Imprisoned for a murder he did not commit, John Brant escapes and ends up out west where, after giving the local lawmen the slip, he joins up with an outlaw gang. Brant finds out that '... See full summary »
John Drury saves Duke, a wild horse accused of murder, and trains him. When he discovers that the real murderer, a bad guy known as The Hawk, is the town's leading citizen, Drury arrested on a fraudulent charge.
Bad guy Kincaid controls the local water supply and plans to do in the other ranchers. Government agent Saunders shows up undercover to do in Kincaid and win the heart of one of his victims Fay Denton.
Greedy opportunist Gus Lynch, in order to continue to gouge townsfolk for necessary supplies, convinces High Wolf and his Indian tribe that they need to prevent the completion of the new telegraph lines or their tribe will be wiped out by a new influx of white men. Receiving an incomplete message warning of a white man's involvement in the recent Indian uprisings, cavalry scout John Trent is sent in to rectify the situation.Written by
Doug Sederberg <email@example.com>
Yakima Canutt appeared here in only his second outing with John Wayne. From this film on, the two were to research, choreograph and perfect the western genre fight scene by camera angle position and their throwing of punches technique. From here on, their technique would be employed by Hollywood and became one of the most widely used techniques in the film industry. See more »
Shot of the cavalry charging, you can see the tracks of the camera car. See more »
At this point in his career John Wayne was doing B films for Warner Brothers and it was decided to give him a smart horse like Roy Rogers's Trigger. And what do they name the horse? Duke. That's something Wayne must have had a hand in.
Here John Wayne is an army scout and he gets Frank McHugh as an army corporal/telegrapher as sidekick. When a good friend of their's is killed while sending a message for help by wire during an Indian attack, these two are sent to take personal charge of the construction of the last leg of the telegraph.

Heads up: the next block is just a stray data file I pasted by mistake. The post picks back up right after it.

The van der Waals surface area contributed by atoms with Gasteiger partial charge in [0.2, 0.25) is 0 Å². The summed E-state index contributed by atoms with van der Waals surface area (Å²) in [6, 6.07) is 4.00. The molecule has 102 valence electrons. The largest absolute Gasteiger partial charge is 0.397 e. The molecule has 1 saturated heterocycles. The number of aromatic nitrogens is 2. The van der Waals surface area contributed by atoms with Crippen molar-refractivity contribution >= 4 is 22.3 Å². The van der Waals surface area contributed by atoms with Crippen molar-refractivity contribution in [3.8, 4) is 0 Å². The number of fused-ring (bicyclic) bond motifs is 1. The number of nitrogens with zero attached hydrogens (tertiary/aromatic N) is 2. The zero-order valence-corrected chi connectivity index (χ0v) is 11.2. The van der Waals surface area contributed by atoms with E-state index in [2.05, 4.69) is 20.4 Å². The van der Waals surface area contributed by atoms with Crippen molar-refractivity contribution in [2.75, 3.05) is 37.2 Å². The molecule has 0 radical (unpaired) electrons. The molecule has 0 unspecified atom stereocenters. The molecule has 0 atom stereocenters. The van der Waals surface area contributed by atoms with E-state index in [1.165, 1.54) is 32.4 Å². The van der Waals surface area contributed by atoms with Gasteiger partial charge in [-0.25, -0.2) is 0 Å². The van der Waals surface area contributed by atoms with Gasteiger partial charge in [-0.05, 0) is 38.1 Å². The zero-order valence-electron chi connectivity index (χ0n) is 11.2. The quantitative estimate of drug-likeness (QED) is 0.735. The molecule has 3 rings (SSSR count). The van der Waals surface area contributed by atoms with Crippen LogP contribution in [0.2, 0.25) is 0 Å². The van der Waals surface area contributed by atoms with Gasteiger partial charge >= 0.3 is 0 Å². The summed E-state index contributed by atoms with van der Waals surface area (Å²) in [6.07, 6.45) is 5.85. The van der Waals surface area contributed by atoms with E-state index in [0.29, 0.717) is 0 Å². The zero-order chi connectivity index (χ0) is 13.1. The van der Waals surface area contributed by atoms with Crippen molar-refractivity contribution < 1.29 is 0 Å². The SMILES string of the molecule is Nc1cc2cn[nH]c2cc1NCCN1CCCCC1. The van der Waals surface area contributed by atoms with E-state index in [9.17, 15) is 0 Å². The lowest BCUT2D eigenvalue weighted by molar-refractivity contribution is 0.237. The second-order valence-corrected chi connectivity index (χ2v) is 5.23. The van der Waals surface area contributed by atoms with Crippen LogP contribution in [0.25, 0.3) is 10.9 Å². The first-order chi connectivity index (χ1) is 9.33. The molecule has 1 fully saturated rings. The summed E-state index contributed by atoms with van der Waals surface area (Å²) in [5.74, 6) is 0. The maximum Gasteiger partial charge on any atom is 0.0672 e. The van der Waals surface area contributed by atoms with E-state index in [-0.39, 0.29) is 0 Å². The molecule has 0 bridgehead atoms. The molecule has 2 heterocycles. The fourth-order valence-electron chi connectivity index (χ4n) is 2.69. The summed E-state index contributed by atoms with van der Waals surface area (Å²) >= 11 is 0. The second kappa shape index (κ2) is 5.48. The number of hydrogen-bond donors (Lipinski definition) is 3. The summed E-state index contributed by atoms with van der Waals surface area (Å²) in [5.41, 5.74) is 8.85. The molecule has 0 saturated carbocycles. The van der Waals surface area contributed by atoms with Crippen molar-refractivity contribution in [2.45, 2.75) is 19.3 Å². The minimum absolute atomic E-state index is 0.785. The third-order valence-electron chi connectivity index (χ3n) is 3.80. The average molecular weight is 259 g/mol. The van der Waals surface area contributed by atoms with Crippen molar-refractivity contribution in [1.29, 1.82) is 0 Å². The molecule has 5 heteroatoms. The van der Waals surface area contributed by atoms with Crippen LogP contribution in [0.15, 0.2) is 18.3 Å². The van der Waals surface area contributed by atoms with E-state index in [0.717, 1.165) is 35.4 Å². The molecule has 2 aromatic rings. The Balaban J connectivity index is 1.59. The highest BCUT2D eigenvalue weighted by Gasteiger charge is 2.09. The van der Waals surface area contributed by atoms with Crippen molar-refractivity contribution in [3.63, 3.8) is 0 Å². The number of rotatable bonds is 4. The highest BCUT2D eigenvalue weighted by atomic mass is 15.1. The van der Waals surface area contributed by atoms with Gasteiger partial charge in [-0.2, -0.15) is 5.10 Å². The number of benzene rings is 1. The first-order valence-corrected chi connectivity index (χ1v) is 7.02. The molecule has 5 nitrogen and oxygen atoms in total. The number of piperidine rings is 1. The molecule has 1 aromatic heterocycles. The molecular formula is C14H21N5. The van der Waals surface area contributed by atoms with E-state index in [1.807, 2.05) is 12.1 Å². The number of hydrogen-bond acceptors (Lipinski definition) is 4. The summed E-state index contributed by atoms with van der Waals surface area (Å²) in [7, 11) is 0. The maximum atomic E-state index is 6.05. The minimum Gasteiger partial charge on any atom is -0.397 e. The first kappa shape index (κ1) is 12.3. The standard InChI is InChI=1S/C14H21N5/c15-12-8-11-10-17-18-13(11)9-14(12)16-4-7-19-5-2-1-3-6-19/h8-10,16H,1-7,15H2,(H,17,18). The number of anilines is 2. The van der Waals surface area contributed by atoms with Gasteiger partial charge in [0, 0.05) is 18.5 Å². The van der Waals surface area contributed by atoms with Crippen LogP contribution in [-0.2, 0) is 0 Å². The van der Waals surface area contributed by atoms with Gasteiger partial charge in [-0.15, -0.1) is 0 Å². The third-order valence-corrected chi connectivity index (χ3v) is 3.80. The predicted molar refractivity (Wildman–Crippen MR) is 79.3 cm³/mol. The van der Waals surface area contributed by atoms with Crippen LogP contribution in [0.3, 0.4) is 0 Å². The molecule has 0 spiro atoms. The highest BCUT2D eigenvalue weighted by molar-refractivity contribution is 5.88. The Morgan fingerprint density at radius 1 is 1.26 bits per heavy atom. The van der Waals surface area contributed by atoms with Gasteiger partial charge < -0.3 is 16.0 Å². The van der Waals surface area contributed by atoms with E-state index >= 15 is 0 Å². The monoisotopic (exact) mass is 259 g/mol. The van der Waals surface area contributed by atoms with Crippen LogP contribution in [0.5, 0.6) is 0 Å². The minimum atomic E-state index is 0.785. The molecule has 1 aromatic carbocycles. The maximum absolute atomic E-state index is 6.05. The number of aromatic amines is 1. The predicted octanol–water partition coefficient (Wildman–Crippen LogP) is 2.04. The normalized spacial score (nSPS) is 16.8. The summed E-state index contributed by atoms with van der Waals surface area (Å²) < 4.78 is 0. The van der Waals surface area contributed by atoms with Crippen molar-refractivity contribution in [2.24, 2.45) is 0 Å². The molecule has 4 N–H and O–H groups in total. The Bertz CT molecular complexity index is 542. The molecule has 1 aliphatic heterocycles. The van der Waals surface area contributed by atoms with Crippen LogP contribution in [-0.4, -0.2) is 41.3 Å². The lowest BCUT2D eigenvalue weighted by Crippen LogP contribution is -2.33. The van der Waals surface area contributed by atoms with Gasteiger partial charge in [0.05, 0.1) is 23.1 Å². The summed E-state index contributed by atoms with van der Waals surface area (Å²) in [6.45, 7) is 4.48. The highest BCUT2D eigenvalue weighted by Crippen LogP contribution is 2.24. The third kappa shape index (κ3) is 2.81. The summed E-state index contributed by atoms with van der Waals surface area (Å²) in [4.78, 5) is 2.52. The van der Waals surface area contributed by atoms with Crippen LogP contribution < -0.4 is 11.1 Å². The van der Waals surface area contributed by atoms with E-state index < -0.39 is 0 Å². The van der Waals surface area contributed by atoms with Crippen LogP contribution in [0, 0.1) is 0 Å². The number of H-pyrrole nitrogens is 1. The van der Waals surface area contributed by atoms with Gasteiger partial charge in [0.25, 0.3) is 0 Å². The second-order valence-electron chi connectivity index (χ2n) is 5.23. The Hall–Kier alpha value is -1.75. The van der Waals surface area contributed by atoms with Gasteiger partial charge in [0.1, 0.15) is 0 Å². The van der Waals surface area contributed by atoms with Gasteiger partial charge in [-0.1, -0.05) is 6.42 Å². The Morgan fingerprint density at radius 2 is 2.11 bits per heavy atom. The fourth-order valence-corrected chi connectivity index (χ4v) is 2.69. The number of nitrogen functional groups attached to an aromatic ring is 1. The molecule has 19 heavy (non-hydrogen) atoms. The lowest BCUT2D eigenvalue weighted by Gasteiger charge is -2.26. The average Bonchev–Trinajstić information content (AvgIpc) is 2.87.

There's a nasty villain played by Frank Hagney who runs a shipping outfit and with his Indian friends wants to keep the telegraph out. How the telegraph would affect his business is never quite made clear, but this is a B western so plot holes back then were a pretty common occurrence.
Wayne and McHugh are very effective together, too bad they never got to work together again.
For those who've never seen the entire film, the last minute of The Telegraph Trail are seen in Footlight Parade in a scene where James Cagney is in a movie theater observing his competition as he's a director of stage musicals. Ironically enough Frank McHugh is also in the cast of Footlight Parade which makes one wonder how the Warner Brothers slipped up there.
By the way, for the only time I can recall in any of his films, John Wayne sports a two gun holster. Butts reversed in the manner of Wild Bill Elliott. If anyone can recall another film he did like that, I'll correct this review.
I would recommend The Telegraph Trail for Wayne fans to see how well he and Frank McHugh connect. Another twist in his career and Frank McHugh could have had a grand career as western sidekicks.
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